McSherry found, through a series of interviews with adoptive children who range in age, that “the relationship between adoption and trauma mainly reflects a picture of adversity and trauma occurring for these children prior to entry to care, with adoption them facilitating some degree of recovery over time.” This positive outcome, Vu argues, isn’t always the case, though. McSherry’s study also fails to address the experience of international adoptees.
“Adoption is trauma,” Vu asserts. “Separation from biological families is often trauma. And just because you know of a family who put their child in an objectively better position from the adoption process does not mean that is universal for everyone.”
Vu’s video has generated a conversation about adoption and the language surrounding it. Many TikTok users agree that Ripa’s comments were insensitive in nature, while others argue that she didn’t mean anything harmful by them.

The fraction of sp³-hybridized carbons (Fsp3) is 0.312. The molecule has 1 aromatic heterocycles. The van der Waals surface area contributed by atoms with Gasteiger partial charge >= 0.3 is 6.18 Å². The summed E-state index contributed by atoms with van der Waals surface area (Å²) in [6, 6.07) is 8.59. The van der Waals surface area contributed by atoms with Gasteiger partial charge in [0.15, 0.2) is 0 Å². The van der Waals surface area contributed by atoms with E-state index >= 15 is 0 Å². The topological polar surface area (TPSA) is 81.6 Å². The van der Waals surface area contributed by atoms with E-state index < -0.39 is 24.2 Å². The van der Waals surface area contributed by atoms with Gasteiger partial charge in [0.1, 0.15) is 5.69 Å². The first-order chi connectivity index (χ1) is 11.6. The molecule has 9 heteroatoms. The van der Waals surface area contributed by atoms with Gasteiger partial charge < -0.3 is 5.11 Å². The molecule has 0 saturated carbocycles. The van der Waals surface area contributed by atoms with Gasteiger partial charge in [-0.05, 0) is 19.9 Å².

“i don’t think she meant it like that tbh,” @smoltch commented, to which Vu replied, “intention vs impact tbh”
“Yes generally there is so much focus on the adoptive parents and not the birth parents and circumstances that led to this separation,” @dailyclarity wrote.
“the dehumanization is UNREAL. born FOR THEM? waiting FOR THEM? children deserve so much better. I am so sorry,” @rainbowsusie shared.
‘…in instances of cross-race rehoming, there is failure to adequately aid us in adjusting to vastly different cultures and coountries.’
Vu elaborated on her thoughts about adoption and its generalized perception in media. As an international adoptee herself, Vu speaks to what appears to be the glorification of adoptees and the erasure of their trauma.